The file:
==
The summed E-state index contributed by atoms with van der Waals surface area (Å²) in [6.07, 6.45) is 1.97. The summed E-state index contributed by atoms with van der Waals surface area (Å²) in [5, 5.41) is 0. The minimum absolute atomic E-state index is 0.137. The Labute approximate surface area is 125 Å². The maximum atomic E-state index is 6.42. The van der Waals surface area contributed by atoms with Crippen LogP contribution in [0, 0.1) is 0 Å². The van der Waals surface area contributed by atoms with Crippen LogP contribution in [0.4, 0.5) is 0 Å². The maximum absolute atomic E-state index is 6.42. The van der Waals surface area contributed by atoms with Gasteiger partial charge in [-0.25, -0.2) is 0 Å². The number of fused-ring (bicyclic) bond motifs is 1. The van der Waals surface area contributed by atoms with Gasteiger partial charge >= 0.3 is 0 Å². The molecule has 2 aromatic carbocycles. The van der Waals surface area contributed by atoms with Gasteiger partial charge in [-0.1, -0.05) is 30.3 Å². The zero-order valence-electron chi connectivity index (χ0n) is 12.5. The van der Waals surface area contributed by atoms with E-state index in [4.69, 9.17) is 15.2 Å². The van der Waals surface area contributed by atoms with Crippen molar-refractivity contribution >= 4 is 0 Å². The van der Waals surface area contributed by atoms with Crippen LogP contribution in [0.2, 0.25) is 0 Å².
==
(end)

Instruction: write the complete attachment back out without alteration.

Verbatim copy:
The summed E-state index contributed by atoms with van der Waals surface area (Å²) in [6.07, 6.45) is 1.97. The summed E-state index contributed by atoms with van der Waals surface area (Å²) in [5, 5.41) is 0. The minimum absolute atomic E-state index is 0.137. The Labute approximate surface area is 125 Å². The maximum atomic E-state index is 6.42. The van der Waals surface area contributed by atoms with Crippen LogP contribution in [0, 0.1) is 0 Å². The van der Waals surface area contributed by atoms with Crippen LogP contribution in [0.4, 0.5) is 0 Å². The maximum absolute atomic E-state index is 6.42. The van der Waals surface area contributed by atoms with Gasteiger partial charge in [-0.25, -0.2) is 0 Å². The number of fused-ring (bicyclic) bond motifs is 1. The van der Waals surface area contributed by atoms with Gasteiger partial charge >= 0.3 is 0 Å². The molecule has 2 aromatic carbocycles. The van der Waals surface area contributed by atoms with Gasteiger partial charge in [-0.1, -0.05) is 30.3 Å². The zero-order valence-electron chi connectivity index (χ0n) is 12.5. The van der Waals surface area contributed by atoms with E-state index in [4.69, 9.17) is 15.2 Å². The van der Waals surface area contributed by atoms with Crippen molar-refractivity contribution >= 4 is 0 Å². The van der Waals surface area contributed by atoms with Crippen LogP contribution in [0.2, 0.25) is 0 Å².